To create a new client, we need to go to Clients and then click Create.
Now let's fill in the form to add a new client by providing the following information:
- Client ID: the string used to identify the client, like spring-boot-app;
- Client Protocol: we want to use OpenID Connect (OIDC), so we should choose openid-connect;
- Root URL: the root URL of our web application, for example, http://localhost:8080.
Once we have the client, a new page opens with further fields to configure it. Let's make sure we set the following options in this way:
- Enabled: ON;
- Access Type: public;
- Standard Flow Enabled: ON.
The Access Type option defines the type of the client. As explained in the documentation, "Public access type is for client-side clients that need to perform a browser login", that is exactly what we want.
Since the access to the client will be public, for security reasons, we must restrict it by setting the redirect URIs correctly. Keycloak automatically generates them from the Root URL, but we could add more of them. The more specific we are, the better.
Moreover, it's critical to enable HTTPS on our application to encrypt the data exchanged with the server and prevent third-parties from intercept sensitive data.
The Enabled option allows turning on and off the client for requesting authentication.
The Standard Flow Enabled property is used to activate the Authorization Code Flow as defined in the OIDC standard. It's the recommended protocol to use for authenticating and authorizing browser-based applications.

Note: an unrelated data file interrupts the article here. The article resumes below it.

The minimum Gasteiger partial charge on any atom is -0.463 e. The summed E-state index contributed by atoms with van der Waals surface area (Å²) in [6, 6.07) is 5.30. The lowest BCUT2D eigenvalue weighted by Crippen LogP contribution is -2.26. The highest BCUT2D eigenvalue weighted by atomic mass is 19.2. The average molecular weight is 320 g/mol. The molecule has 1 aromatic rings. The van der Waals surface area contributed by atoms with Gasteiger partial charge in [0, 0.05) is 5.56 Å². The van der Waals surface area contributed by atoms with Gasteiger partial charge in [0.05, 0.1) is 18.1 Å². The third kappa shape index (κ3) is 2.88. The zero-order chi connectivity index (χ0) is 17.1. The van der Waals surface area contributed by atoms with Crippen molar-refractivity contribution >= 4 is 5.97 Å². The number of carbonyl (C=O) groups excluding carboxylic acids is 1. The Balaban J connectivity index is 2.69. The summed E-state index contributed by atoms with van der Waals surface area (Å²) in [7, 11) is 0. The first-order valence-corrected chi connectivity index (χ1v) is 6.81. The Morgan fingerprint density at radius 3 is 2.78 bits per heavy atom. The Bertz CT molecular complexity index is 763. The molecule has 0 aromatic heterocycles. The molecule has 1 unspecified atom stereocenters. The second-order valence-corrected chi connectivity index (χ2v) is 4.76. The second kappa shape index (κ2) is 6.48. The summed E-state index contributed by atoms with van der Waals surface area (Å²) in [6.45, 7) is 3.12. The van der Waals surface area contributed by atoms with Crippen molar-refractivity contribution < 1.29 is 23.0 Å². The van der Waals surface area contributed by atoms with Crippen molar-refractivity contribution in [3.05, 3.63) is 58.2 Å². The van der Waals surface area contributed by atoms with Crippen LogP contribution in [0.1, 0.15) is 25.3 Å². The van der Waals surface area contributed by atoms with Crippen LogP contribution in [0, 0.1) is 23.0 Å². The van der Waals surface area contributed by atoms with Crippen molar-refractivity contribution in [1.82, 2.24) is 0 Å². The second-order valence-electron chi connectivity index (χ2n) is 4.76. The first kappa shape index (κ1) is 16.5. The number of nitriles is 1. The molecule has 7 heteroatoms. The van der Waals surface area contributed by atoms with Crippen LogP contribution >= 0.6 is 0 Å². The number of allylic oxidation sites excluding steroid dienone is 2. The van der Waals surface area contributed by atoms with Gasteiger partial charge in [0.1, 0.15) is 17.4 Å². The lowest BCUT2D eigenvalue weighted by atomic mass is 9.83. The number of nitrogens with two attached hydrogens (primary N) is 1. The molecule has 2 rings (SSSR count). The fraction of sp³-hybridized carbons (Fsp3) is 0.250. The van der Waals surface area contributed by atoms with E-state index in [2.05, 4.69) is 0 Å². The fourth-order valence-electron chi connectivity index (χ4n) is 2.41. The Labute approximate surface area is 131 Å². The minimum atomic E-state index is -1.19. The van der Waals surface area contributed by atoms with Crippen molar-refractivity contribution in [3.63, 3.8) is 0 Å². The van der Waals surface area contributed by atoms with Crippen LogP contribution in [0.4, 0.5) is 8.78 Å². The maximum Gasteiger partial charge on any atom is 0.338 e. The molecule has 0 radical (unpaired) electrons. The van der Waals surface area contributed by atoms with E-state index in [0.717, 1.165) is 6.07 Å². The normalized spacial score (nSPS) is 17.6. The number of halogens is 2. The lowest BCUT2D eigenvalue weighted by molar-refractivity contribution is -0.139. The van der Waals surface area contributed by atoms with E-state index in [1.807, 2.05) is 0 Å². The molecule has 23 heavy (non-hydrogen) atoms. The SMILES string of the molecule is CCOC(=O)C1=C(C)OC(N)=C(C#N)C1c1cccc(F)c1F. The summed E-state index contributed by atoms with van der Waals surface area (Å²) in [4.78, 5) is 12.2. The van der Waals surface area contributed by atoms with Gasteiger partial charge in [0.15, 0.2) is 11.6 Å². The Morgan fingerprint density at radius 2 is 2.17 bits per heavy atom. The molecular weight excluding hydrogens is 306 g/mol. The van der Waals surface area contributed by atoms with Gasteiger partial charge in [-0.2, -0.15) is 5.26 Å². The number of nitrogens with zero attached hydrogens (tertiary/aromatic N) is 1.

I think it could be helpful in illustrating the flow from the user point of view:
- A user visits the application on a browser and tries to access a protected resource;
- The application redirects the user to the Keycloak login page;
- The user enters their username and password;
- Keycloak authenticates the user;
- If the authentication succeeds, Keycloak redirects the user to the protected resource of the application.
In the background, Keycloak provides the application with two tokens as defined by the OIDC protocol:
- An Identity Token, which contains information about the logged user such as the username and the email.
- An Access Token, digitally signed by the realm, which contains access data such as the roles assigned to the logged user.
That's it. We have created a client that we can use to authenticate the users visiting our application. In a future articles, we're going through each OIDC Auth Flow and see how to configure Keycloak clients for each of them.
In this article, we have seen how Keycloak groups together all the actions to be performed during the authentication phase in the so-called authentication flows. Authentication and authorization services are provided to web applications and services which are configured as Keycloak clients, using either OpenID Connect or SAML as SSO protocol.
In the next article, we'll have a first look at how to use Keycloak to secure a Spring Boot application.
- Introducing Keycloak for Identity and Access Management
- Keycloak Basic Configuration for Authentication and Authorisation
- Keycloak Authentication Flows, SSO Protocols and Client Configuration